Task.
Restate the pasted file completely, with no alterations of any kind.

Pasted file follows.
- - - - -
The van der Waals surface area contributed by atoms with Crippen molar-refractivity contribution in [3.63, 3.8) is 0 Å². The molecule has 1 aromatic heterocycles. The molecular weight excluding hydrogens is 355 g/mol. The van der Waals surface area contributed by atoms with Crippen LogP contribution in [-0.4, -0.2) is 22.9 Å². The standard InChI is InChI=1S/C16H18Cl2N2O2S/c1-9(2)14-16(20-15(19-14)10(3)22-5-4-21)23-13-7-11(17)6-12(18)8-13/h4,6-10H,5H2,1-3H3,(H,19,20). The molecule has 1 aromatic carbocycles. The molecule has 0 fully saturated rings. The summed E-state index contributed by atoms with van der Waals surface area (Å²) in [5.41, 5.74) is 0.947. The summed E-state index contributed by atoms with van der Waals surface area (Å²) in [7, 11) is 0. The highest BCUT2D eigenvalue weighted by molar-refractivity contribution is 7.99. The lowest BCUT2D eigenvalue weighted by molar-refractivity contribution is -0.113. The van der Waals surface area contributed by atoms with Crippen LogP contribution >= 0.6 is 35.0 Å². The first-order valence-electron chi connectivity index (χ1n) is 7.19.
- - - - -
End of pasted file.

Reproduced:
The van der Waals surface area contributed by atoms with Crippen molar-refractivity contribution in [3.63, 3.8) is 0 Å². The molecule has 1 aromatic heterocycles. The molecular weight excluding hydrogens is 355 g/mol. The van der Waals surface area contributed by atoms with Crippen LogP contribution in [-0.4, -0.2) is 22.9 Å². The standard InChI is InChI=1S/C16H18Cl2N2O2S/c1-9(2)14-16(20-15(19-14)10(3)22-5-4-21)23-13-7-11(17)6-12(18)8-13/h4,6-10H,5H2,1-3H3,(H,19,20). The molecule has 1 aromatic carbocycles. The molecule has 0 fully saturated rings. The summed E-state index contributed by atoms with van der Waals surface area (Å²) in [5.41, 5.74) is 0.947. The summed E-state index contributed by atoms with van der Waals surface area (Å²) in [7, 11) is 0. The highest BCUT2D eigenvalue weighted by molar-refractivity contribution is 7.99. The lowest BCUT2D eigenvalue weighted by molar-refractivity contribution is -0.113. The van der Waals surface area contributed by atoms with Crippen LogP contribution >= 0.6 is 35.0 Å². The first-order valence-electron chi connectivity index (χ1n) is 7.19.